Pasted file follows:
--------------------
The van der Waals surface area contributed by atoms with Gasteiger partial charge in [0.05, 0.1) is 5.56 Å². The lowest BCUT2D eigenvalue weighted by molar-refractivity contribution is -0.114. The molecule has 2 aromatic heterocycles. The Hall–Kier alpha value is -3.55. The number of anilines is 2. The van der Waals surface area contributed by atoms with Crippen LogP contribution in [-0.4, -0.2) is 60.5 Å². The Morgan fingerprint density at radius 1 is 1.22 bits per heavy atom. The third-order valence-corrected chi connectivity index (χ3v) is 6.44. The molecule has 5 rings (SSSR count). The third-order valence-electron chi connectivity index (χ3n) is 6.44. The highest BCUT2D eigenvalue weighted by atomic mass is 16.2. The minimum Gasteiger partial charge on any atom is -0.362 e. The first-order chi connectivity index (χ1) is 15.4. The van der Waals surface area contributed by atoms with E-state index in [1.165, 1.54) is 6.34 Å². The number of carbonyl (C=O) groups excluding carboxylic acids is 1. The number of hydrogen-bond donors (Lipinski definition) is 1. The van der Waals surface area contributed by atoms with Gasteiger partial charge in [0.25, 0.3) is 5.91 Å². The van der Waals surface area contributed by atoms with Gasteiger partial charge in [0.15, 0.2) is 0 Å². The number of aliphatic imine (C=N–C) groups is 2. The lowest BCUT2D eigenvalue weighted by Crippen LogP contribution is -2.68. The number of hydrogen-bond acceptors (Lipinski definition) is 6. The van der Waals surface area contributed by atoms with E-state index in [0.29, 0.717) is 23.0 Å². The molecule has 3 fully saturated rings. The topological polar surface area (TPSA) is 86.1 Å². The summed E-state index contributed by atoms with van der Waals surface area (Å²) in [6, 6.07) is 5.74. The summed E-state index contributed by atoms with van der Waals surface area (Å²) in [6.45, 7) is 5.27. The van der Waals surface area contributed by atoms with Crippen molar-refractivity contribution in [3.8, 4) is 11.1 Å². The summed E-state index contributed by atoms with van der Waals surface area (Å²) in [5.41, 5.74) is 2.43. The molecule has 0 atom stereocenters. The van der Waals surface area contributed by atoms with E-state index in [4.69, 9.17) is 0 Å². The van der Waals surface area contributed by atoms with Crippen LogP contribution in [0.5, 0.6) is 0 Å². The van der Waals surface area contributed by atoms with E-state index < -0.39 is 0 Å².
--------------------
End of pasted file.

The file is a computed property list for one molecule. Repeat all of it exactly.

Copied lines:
The van der Waals surface area contributed by atoms with Gasteiger partial charge in [0.05, 0.1) is 5.56 Å². The lowest BCUT2D eigenvalue weighted by molar-refractivity contribution is -0.114. The molecule has 2 aromatic heterocycles. The Hall–Kier alpha value is -3.55. The number of anilines is 2. The van der Waals surface area contributed by atoms with Crippen LogP contribution in [-0.4, -0.2) is 60.5 Å². The Morgan fingerprint density at radius 1 is 1.22 bits per heavy atom. The third-order valence-corrected chi connectivity index (χ3v) is 6.44. The molecule has 5 rings (SSSR count). The third-order valence-electron chi connectivity index (χ3n) is 6.44. The highest BCUT2D eigenvalue weighted by atomic mass is 16.2. The minimum Gasteiger partial charge on any atom is -0.362 e. The first-order chi connectivity index (χ1) is 15.4. The van der Waals surface area contributed by atoms with E-state index in [1.165, 1.54) is 6.34 Å². The number of carbonyl (C=O) groups excluding carboxylic acids is 1. The number of hydrogen-bond donors (Lipinski definition) is 1. The van der Waals surface area contributed by atoms with Gasteiger partial charge in [0.25, 0.3) is 5.91 Å². The van der Waals surface area contributed by atoms with Gasteiger partial charge in [0.15, 0.2) is 0 Å². The number of aliphatic imine (C=N–C) groups is 2. The lowest BCUT2D eigenvalue weighted by Crippen LogP contribution is -2.68. The number of hydrogen-bond acceptors (Lipinski definition) is 6. The van der Waals surface area contributed by atoms with E-state index in [0.29, 0.717) is 23.0 Å². The molecule has 3 fully saturated rings. The topological polar surface area (TPSA) is 86.1 Å². The summed E-state index contributed by atoms with van der Waals surface area (Å²) in [6, 6.07) is 5.74. The summed E-state index contributed by atoms with van der Waals surface area (Å²) in [6.45, 7) is 5.27. The van der Waals surface area contributed by atoms with Crippen molar-refractivity contribution in [3.8, 4) is 11.1 Å². The summed E-state index contributed by atoms with van der Waals surface area (Å²) in [5.41, 5.74) is 2.43. The molecule has 0 atom stereocenters. The van der Waals surface area contributed by atoms with E-state index in [4.69, 9.17) is 0 Å². The van der Waals surface area contributed by atoms with Crippen LogP contribution in [0.5, 0.6) is 0 Å². The van der Waals surface area contributed by atoms with E-state index < -0.39 is 0 Å².